Book Report

Day of the Dead by Kitty Williams and Stevie Mack

Day of the Dead by Kitty Williams and Stevie Mack. Gibbs Smith, publisher, Layton Utah, 2011. $ 19.98. 128 pp.


51BW4lvSW8L._SX425_BO1,204,203,200_.jpgWhat is this most important holiday of dancing skeletons, glamorous catrinas, elaborate sugar skulls, and graveyard vigils all about? Octavio Paz, a famous author, explains it well, “ the inhabitant of New York, Paris, or London, death is a word never uttered because it burns the lips. The Mexican on the other hand, frequents it, mocks it, caresses it, sleeps with it, entertains it; it is one of his favorite playthings and his most enduring love.”

As for me, I have always greatly admired the Mexican ability to celebrate anything, even death! This culture accepts what is inevitable and takes a tragic and tear filled time, turning it around ito make a special day when they can offer respect and celebrate the lives of those in their family who are gone.

Sugar skulls, trucks full of orange and gold marigolds, creating personal ofrendas (altars decorated with mementos and photos of the departed person honored), and fixing favorite foods for relatives (both living and those who’ve gone on), the special day of the dead bread, colorful paper picadores (the colored tissue paper banners hanging over streets and in some restaurants), it’s all good fun. When completed the sculptures are highlighted with crumbled and strained plaster in many colors, (this is done most often in Oaxaca, symbolizing without words how fragile and tenuous our lives are). There are also descriptions of comparsas, a kind of street carnival with mummers, dancing skeletons, and giant puppets. Although, to some, the subject of the art and food may seem a bit macabre, each example has meaning, most of it with respect and with roots in religion. This book explains the meanings and significance of everything from flower petals, to fragile tissue paper banners.

What a timely find this was! A medium sized coffee table book of interest on so very many levels. What questions do you have about day of the dead in Mexico? Thumb through the book first, stopping at anything that interests you. Do you want to read of the ancient origins spanning several cultures? I love history, so of course, those were the first pages I read.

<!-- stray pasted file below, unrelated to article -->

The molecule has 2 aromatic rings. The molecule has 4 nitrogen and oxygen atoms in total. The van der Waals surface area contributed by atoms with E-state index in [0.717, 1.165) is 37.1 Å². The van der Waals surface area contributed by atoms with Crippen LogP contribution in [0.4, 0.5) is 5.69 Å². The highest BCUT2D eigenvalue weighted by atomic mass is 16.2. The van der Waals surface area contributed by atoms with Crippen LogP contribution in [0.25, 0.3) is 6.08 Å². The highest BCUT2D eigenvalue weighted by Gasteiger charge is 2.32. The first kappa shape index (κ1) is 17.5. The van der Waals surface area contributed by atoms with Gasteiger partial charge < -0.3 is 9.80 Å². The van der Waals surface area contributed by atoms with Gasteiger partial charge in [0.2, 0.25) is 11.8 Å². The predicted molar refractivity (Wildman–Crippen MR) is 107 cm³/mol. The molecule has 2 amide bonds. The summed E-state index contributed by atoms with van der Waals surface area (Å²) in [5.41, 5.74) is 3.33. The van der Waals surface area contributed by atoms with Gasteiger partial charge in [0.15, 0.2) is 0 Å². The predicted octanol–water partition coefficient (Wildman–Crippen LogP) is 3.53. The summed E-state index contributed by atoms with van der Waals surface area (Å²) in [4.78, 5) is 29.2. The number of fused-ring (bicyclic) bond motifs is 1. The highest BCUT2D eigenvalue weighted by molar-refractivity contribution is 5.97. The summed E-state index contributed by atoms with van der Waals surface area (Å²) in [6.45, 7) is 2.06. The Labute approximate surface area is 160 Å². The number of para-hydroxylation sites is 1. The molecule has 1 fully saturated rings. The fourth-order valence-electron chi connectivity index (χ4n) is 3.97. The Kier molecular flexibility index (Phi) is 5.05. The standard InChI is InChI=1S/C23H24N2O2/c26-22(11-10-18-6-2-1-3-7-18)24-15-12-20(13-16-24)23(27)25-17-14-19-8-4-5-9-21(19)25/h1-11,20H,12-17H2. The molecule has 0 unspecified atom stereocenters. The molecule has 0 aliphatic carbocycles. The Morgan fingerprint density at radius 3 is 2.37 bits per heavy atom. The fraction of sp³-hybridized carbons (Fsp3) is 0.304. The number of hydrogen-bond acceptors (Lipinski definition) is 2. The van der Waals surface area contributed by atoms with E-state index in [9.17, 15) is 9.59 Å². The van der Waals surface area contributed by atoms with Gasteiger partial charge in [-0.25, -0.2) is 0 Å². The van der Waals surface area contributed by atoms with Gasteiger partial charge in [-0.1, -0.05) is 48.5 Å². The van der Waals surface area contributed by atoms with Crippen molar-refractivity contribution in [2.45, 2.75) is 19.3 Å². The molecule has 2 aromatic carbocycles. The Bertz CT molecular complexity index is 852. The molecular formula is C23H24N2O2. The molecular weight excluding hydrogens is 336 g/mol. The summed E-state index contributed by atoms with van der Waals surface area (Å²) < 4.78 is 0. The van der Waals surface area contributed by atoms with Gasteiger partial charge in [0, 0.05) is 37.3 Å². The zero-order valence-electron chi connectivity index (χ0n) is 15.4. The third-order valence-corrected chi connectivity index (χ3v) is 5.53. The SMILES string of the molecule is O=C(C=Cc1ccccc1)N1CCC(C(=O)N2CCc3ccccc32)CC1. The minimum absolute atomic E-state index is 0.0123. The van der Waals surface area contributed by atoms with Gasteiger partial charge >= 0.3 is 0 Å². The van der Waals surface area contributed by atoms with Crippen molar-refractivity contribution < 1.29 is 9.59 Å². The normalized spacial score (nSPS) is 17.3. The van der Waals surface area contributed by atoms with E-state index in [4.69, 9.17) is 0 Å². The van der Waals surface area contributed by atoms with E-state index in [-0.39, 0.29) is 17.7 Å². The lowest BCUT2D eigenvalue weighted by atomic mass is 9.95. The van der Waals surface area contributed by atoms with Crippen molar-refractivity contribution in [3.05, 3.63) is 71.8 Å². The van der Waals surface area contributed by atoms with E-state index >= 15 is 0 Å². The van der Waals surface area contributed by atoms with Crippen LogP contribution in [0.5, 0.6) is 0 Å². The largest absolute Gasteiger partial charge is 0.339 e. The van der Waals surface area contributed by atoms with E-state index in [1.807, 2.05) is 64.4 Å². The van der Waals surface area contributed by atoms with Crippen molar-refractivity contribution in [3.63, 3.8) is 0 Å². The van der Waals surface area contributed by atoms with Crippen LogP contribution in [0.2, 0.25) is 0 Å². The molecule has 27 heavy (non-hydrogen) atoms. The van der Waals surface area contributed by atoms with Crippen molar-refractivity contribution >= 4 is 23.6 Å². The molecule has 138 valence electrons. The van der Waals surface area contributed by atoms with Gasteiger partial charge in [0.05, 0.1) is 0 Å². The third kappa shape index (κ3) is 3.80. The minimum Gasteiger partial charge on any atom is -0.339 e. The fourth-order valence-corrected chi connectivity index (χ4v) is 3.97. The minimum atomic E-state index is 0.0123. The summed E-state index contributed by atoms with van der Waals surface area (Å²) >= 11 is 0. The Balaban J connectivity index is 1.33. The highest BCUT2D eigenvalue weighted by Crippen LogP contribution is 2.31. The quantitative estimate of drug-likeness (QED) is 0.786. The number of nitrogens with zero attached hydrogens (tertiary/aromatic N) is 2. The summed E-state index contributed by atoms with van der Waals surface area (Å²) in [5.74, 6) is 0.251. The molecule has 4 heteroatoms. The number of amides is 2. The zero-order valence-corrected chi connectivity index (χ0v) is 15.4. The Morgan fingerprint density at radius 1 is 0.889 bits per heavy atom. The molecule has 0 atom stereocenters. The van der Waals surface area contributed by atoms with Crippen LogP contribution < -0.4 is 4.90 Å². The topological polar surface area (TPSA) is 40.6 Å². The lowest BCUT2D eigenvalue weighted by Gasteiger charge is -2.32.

The present celebrations and rituals have their beginnings in prehistory, and many come from Aztec religions, and are influenced by the Mayan culture centuries before. The Aztecs believed that “ arises out of death.” Realizing that life was temporary, fragile, and that time moves all too quickly, they believed that heaven was awarded, not by how people lived, but how they died. They also thought there were 13 levels, or layers of heavens, and nine levels of an underworld.

Now enter Cortez, and Catholicism with many saints, and feast days that could be moved or altered a bit to encompass native beliefs. And so, they combined traditions and rituals, adding traditions from Europe, particularly Spain, a few of those dating from pagan times.

Perhaps the descriptions of different customs in varied Mexican locales can help you plan a trip for next year. It seems, the biggest and most elaborate celebrations can be found in big cities, but know that each region is unique. Fiestas and celebrations are, at times, the only luxuries some very poor have in their lives, and so they do it up right.

The full page colored photographs of all of the subjects covered in the book, are worth much more than a thousand words. The authors show us many different regional variations, but the theme is the same; laugh at what you fear, and even more, respect and honor family and ancestors.

The ancient traditions are fascinating, but the section on contemporary art adds to the book’s value. Do you know who, how, and when the elegant and elaborately dressed catrina images emerged and became popular? What other forms of contemporary folk art can be found?

Finally, there is a how-to section for constructing an ofrenda, the first place a departed spirit is welcomed back for a 24 hours break from wherever they are, in a day combining religion and fiestas. Also there are directions for paper cutting, and making elaborate sugar skulls, day of the dead bread ( pan de muerte), candied pumpkin (dulce’s de calabeza), hot drinks, and even a fairly simple mole sauce.

The very last page has a long list of resources, giving addresses, web sites, and telephone numbers as well as suggestions of where and how to order or purchase quality ingredients for success. I think I will try the Mexican coffee, the bread, and perhaps the candied pumpkin. If that’s successful, next year I’ll be ready to take on the sugar skulls!

Day of the Dead, by Kitty Williams and Stevie Mack 128 pages, costs 19.95, and is available at El Caballo Blanco bookstore in Loreto. If you make successful sugar skulls, please tell me how you did it!